Tuesday, November 29, 2022

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Elon Musk removes ‘Twitter for iPhone’, ‘Twitter for Android’ Device Labels

New Delhi: Twitter CEO Elon Musk has announced that the social media platform will stop adding labels that identify the type of device used to tweet. He shared the information from his Twitter account, writing: “Finally, we will stop adding what device the tweet was written on (wasting screen space and calculation) under each tweet. Literally no one even knows why we did it.”

He shared the information from his Twitter account, to which he commented: “Finally, we will stop adding what device the tweet was written on (wasting screen space and calculation) under each tweet. Literally no one even knows why we did it.” Twitter claims that using these tags “helps you better understand how the tweet was published.”

Twitter’s help page states: “This additional information provides context about the tweet and its author. He adds, “If you don’t know the source, you might want to find out more about the content.” In addition, this feature was used to detect tweeting Android brand advocates from contests for iOS devices.

Elon Musk said Sunday that Twitter will soon allow organizations to identify the Twitter accounts associated with them, as Twitter’s new owner continues to look for ways to curb fake accounts on the platform. “It will be launched soon,” Musk said in a tweet on Sunday. “Twitter will allow organizations to identify which other Twitter accounts are actually associated with them.”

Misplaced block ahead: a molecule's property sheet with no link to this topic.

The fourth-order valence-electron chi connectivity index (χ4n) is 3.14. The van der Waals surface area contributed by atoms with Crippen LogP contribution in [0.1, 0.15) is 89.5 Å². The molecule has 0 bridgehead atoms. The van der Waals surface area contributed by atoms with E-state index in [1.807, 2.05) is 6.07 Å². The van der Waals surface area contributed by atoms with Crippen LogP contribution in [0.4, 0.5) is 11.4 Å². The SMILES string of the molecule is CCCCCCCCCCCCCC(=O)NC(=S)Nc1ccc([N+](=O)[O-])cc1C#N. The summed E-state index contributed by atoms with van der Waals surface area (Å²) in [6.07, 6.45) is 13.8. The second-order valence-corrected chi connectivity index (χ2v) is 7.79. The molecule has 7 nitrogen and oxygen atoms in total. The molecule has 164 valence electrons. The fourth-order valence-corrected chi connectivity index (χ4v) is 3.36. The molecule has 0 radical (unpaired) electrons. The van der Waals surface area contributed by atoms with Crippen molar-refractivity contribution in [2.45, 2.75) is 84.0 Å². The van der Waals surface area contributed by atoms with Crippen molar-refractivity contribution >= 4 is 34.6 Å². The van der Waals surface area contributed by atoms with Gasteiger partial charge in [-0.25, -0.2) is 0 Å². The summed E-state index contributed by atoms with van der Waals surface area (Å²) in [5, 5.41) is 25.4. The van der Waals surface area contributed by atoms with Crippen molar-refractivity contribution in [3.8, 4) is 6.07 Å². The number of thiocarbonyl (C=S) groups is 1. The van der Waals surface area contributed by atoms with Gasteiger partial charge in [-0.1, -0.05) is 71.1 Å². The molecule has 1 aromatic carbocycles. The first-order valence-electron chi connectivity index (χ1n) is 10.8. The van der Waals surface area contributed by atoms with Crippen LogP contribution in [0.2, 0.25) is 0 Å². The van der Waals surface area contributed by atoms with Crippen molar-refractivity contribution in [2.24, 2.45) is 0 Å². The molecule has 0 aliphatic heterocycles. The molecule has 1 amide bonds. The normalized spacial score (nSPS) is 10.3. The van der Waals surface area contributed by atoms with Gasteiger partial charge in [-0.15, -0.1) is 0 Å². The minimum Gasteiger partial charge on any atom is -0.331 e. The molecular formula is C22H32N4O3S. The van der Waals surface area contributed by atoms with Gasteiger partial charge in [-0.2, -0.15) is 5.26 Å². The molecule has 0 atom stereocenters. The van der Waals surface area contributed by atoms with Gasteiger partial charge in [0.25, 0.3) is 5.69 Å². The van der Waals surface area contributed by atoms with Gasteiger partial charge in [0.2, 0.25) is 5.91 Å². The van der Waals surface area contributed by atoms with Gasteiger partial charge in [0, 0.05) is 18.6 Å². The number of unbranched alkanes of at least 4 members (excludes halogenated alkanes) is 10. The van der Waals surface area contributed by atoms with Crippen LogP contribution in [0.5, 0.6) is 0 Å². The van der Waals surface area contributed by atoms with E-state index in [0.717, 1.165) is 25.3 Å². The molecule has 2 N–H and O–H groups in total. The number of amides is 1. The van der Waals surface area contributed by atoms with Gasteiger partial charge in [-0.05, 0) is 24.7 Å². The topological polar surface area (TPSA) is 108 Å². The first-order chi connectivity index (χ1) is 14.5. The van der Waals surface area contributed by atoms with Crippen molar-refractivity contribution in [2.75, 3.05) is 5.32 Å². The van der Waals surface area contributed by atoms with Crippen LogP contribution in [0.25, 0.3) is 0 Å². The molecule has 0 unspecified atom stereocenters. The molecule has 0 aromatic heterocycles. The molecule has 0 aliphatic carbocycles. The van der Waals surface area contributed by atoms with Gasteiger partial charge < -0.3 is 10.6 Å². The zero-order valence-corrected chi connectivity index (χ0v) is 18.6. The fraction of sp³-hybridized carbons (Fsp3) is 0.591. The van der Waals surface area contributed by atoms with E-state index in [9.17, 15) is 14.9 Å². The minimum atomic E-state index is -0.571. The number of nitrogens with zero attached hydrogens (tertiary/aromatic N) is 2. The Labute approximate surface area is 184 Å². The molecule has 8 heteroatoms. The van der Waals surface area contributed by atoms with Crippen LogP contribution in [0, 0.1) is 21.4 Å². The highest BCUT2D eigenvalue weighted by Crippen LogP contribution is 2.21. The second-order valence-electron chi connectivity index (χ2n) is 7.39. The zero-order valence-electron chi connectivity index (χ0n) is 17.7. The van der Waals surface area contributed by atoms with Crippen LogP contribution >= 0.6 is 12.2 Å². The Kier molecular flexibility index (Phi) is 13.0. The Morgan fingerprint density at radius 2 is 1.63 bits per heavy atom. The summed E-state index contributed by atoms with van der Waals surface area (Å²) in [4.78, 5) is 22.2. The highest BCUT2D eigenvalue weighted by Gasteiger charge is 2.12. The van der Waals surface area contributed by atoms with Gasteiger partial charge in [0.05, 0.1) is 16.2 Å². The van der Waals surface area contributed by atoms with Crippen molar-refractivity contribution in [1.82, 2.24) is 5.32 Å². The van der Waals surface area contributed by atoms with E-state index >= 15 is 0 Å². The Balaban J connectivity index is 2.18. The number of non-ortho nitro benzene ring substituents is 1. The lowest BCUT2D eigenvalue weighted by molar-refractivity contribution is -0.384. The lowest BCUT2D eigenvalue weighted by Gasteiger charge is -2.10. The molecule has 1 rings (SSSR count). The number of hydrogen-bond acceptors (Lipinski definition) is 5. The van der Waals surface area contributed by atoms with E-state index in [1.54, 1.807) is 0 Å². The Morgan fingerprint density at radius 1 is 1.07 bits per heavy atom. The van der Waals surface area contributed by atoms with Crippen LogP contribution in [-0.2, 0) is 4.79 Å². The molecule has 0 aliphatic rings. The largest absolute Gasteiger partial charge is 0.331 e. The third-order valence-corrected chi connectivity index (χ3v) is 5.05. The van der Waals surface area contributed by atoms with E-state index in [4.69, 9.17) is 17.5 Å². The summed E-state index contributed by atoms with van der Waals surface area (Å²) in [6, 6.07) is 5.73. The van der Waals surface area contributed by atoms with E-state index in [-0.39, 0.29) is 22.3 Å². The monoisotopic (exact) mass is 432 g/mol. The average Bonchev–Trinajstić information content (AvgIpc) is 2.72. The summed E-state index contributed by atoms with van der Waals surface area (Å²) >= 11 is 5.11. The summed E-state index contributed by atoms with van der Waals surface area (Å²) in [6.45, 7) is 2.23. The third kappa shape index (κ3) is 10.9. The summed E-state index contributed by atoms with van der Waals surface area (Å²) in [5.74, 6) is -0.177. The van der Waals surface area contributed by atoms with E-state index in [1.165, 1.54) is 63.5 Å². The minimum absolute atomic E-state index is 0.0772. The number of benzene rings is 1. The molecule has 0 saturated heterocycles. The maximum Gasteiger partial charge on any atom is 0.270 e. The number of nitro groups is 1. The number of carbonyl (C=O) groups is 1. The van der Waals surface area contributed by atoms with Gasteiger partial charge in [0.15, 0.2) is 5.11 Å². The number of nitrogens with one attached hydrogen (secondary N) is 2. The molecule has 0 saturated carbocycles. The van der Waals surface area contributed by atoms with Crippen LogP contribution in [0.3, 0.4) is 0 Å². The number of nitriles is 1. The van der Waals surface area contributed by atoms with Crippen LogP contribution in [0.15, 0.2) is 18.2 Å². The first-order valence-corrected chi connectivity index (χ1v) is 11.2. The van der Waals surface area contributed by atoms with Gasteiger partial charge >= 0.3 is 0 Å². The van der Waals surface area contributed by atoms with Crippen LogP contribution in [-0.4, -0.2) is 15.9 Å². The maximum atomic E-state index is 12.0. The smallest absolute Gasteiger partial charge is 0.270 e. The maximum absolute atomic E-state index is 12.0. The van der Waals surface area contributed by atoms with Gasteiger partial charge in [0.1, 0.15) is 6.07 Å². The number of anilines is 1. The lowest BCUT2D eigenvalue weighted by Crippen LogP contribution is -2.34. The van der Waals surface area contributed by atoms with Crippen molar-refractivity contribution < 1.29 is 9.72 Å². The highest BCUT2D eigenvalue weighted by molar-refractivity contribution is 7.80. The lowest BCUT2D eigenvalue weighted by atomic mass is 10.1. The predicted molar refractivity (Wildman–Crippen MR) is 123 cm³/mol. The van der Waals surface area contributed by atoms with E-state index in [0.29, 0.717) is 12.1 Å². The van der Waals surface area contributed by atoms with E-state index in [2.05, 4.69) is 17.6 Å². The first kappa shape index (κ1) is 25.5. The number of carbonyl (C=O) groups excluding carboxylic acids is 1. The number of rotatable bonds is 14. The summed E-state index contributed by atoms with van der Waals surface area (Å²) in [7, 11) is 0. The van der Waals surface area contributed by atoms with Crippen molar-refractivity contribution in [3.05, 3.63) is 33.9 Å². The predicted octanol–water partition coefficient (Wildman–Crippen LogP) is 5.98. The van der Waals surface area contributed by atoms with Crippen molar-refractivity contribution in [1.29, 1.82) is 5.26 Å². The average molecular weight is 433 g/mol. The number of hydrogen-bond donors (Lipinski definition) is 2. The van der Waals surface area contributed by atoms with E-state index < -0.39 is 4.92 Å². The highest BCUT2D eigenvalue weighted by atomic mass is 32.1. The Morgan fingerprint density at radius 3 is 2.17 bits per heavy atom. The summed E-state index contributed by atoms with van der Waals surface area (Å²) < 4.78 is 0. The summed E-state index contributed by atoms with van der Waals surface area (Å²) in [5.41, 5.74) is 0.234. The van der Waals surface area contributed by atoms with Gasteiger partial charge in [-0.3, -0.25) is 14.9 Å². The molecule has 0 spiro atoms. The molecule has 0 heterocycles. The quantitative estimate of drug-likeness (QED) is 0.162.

The social media platform on Friday suspended its recently announced $8 blue check subscription service as fake accounts mushroomed and new owner Elon Musk returned the “official” badge to some of the social media platform’s users. Fake accounts posing as big brands have appeared with a blue check since the new launch, including Musk’s Tesla and SpaceX, as well as Roblox, Nestle and Lockheed Martin.

Twitter has cut 4,400 of its 5,500 contract employees, with cuts expected to have a significant impact on content moderation and core infrastructure services, Casey Newton, a reporter for tech publication Platformer, wrote Sunday.

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